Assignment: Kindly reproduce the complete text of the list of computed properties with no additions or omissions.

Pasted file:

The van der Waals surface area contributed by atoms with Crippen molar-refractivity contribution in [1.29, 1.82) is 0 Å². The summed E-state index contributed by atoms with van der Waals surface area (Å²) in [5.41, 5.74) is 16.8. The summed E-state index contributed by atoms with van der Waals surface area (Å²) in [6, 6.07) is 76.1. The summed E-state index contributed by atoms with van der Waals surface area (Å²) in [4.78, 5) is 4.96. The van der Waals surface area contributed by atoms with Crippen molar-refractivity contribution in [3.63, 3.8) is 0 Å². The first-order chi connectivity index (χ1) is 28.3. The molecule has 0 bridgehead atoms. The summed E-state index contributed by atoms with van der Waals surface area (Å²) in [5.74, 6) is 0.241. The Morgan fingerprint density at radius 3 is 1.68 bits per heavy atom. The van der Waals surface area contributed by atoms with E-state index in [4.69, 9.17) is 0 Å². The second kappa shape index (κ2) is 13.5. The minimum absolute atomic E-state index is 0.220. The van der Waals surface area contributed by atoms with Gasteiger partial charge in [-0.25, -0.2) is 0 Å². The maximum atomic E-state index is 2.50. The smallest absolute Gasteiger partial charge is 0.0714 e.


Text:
The van der Waals surface area contributed by atoms with Crippen molar-refractivity contribution in [1.29, 1.82) is 0 Å². The summed E-state index contributed by atoms with van der Waals surface area (Å²) in [5.41, 5.74) is 16.8. The summed E-state index contributed by atoms with van der Waals surface area (Å²) in [6, 6.07) is 76.1. The summed E-state index contributed by atoms with van der Waals surface area (Å²) in [4.78, 5) is 4.96. The van der Waals surface area contributed by atoms with Crippen molar-refractivity contribution in [3.63, 3.8) is 0 Å². The first-order chi connectivity index (χ1) is 28.3. The molecule has 0 bridgehead atoms. The summed E-state index contributed by atoms with van der Waals surface area (Å²) in [5.74, 6) is 0.241. The Morgan fingerprint density at radius 3 is 1.68 bits per heavy atom. The van der Waals surface area contributed by atoms with E-state index in [4.69, 9.17) is 0 Å². The second kappa shape index (κ2) is 13.5. The minimum absolute atomic E-state index is 0.220. The van der Waals surface area contributed by atoms with Gasteiger partial charge in [-0.25, -0.2) is 0 Å². The maximum atomic E-state index is 2.50. The smallest absolute Gasteiger partial charge is 0.0714 e.